NRA on the Side of Terrorists - Page 5 - Mercedes-Benz Forum

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post #41 of 41 (permalink) Old 05-07-2007, 05:58 AM Thread Starter
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Date registered: Sep 2004
Vehicle: 2014 E250 Bluetec 4-Matic, 1983 240D 4-Speed
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Quote:
Originally Posted by Bruce R.
I love hearing how the uninitiated talk about closing the (non existant) loopholes. A thief is NOT a loophole, he's a thief. If you can stop a burglary by the wave of your hand Jim, PLEASE do so, the Police would love you for it....

Do you have any clue how ridicules that last comment of yours is? "Eliminate those opportunities." Do you think just maybe people are working on both sides of that problem, it's just like saying eliminate the opportunity to buy or sell drugs….. That's worked real well hasn't it?
I would agree with you if there were a dozen guns stolen every year, or some other very small number. That is not the case, apparently. So, I think if I was the gun manufacturer and wanted to stay in business, I would try something new to keep theft down. And, I am fairly certain the greatest volume of theft occurs outside the manufacturer's plant, and the gun manufacturers know where. It is not worth it under the present arrangement to address that issue effectively. I would propose the gun laws be modified to make it worthwhile to the gun manufacturer to extra care, enough extra care so the guns don't get stolen by the truckload anymore.


Quote:
Originally Posted by Bruce R.
You own a car don't you? Should Mercedes be held responsible for every traffic ticket you get with that car, every accident? I understand that you may not like firearms, but if you're going to try and come up with solutions, at least TRY and make them reasonable and practical.
Like I said earlier, I am not opposed to reasonable weapons being owned by reasonable citizens. I just don't think the present mindset that says this can't be restricted to reasonable categories of weapons is in all of our best interests. MB does not sell machines to the public whose purpose is to cause damage to life and property. And, in some cases automanufacturer's have been held responsibile for damages to life and property caused by customers without the requisite sense and experience to operate the vehicles safely on public roads. They are routinely held responsible when there are damages that can be attributed to a failure of the manufacturer to meet government standards for safety or industry standards for performance. Same with tire manufacturers.

Gun manufacturers should similarly be held responsible for meeting the laws already passed for distributing guns to the public. Only guns have unique uses compared to most consumer products. So they need unique rules and regulations.

Quote:
Originally Posted by Bruce R.
Law enforcement and plea bargaining are where lots of problems lie, the judges and prosecutors don't go after the weapons charges. Virginia is starting to do that…. Get caught with a gun, go to jail…. Period. More States should follow that lead.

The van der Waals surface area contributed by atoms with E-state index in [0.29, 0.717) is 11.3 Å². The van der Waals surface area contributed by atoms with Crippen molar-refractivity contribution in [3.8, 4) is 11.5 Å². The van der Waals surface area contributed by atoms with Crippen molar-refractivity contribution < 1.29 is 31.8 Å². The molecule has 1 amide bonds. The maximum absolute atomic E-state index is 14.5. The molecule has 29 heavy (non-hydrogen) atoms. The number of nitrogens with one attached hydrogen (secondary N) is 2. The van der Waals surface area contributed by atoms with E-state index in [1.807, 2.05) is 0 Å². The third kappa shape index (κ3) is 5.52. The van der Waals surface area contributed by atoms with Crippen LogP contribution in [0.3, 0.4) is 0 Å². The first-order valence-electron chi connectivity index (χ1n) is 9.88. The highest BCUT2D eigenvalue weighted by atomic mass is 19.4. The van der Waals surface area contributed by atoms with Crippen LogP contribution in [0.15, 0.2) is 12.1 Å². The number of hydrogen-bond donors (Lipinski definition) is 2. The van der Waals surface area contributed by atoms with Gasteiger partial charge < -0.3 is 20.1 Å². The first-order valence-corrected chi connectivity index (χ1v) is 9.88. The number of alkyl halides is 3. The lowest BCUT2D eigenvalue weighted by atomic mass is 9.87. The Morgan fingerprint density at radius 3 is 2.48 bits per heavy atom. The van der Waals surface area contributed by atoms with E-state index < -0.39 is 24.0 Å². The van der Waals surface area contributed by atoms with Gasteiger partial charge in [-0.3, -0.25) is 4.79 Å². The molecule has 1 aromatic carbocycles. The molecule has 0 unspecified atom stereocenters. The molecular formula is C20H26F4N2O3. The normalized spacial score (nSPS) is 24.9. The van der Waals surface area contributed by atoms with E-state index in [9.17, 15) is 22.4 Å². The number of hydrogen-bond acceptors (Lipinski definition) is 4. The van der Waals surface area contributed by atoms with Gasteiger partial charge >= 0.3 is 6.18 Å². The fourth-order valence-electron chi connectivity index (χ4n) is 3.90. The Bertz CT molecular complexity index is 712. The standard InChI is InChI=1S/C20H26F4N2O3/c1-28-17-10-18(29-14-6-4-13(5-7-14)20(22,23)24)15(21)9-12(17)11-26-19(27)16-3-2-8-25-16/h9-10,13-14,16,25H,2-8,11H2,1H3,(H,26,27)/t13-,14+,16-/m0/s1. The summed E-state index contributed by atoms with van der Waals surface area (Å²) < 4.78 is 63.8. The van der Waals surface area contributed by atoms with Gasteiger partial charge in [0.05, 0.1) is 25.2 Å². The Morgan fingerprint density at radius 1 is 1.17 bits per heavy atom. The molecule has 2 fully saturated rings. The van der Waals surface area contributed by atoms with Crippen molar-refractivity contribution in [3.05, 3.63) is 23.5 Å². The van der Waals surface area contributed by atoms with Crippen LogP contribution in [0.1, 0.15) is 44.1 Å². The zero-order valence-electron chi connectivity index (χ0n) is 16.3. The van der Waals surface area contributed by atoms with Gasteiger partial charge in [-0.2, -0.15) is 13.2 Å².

Now, why is that? But I agree with you, enforce the laws.

Quote:
Originally Posted by Bruce R.
One more thing..... Who do you send to jail when the Fed's have guns stolen from their armories? You might recall there was a TANK stolen in California a few years back, hardly a concealable weapon, yet it caused SEVERE havoc for hours on the back roads and a freeway. What's your answer for that one? Send the chairman of GM to jail?
In that case the manufacturer is likely shielded by his contract with the government from damages beyond the cost of the tank, and from any misuse by the government of the tank. So, in that case the government owns the problem in its entirety. Which they probably stepped up to and paid the victims for damages without making a public spectacle about it.

The right to bear arms should only come with the overt acceptance of responsibility. FTL suggests buying insurance for "what can happen" as a mandatory demonstration of having accepted the responsibility. I can support that approach too, but I think the first thing that has to happen is the laws need to change to establish limits on what "reasonable" weapons for private ownership might be, and then to make the acquisition of such weapons subject to a manufacturing and distribution system that is much more effective at making sure only the intended buyer gets the guns, and that he doesn't resell them outside the "system" and let guns get into the hands of criminals.

Hey, in 1961 the idea of going to the moon by 1970 was really not considered a very likely outcome - the chances of success were so small, the whole NASA project repelled the usual government bureaucrats. But it came out remarkably well. We got there in 1969, after a significant failure on the launch pad. The point is, if law enforcement is not motivated, somehow, to enforce the laws then passing more laws that they can ignore doesn't do much good. Making the manufacturer liable for losses, along with the gun owner, well, that will be enforced by another group of people who are really motivated already. And that will work. Jim
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